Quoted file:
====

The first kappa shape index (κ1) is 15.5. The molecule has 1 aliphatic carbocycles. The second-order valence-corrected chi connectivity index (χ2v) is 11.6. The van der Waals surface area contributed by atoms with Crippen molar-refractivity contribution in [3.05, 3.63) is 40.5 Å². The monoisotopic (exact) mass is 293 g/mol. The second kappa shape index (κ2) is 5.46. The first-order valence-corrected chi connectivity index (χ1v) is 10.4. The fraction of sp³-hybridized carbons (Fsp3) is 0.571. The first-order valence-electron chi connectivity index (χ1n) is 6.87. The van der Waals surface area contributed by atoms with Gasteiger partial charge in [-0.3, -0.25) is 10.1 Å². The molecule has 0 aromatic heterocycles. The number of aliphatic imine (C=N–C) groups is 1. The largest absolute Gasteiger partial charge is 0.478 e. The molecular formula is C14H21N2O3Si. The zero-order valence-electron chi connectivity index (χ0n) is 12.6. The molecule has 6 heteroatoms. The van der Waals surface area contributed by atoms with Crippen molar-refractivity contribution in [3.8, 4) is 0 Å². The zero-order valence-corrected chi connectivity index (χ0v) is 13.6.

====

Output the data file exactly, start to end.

The first kappa shape index (κ1) is 15.5. The molecule has 1 aliphatic carbocycles. The second-order valence-corrected chi connectivity index (χ2v) is 11.6. The van der Waals surface area contributed by atoms with Crippen molar-refractivity contribution in [3.05, 3.63) is 40.5 Å². The monoisotopic (exact) mass is 293 g/mol. The second kappa shape index (κ2) is 5.46. The first-order valence-corrected chi connectivity index (χ1v) is 10.4. The fraction of sp³-hybridized carbons (Fsp3) is 0.571. The first-order valence-electron chi connectivity index (χ1n) is 6.87. The van der Waals surface area contributed by atoms with Gasteiger partial charge in [-0.3, -0.25) is 10.1 Å². The molecule has 0 aromatic heterocycles. The number of aliphatic imine (C=N–C) groups is 1. The largest absolute Gasteiger partial charge is 0.478 e. The molecular formula is C14H21N2O3Si. The zero-order valence-electron chi connectivity index (χ0n) is 12.6. The molecule has 6 heteroatoms. The van der Waals surface area contributed by atoms with Crippen molar-refractivity contribution in [3.8, 4) is 0 Å². The zero-order valence-corrected chi connectivity index (χ0v) is 13.6.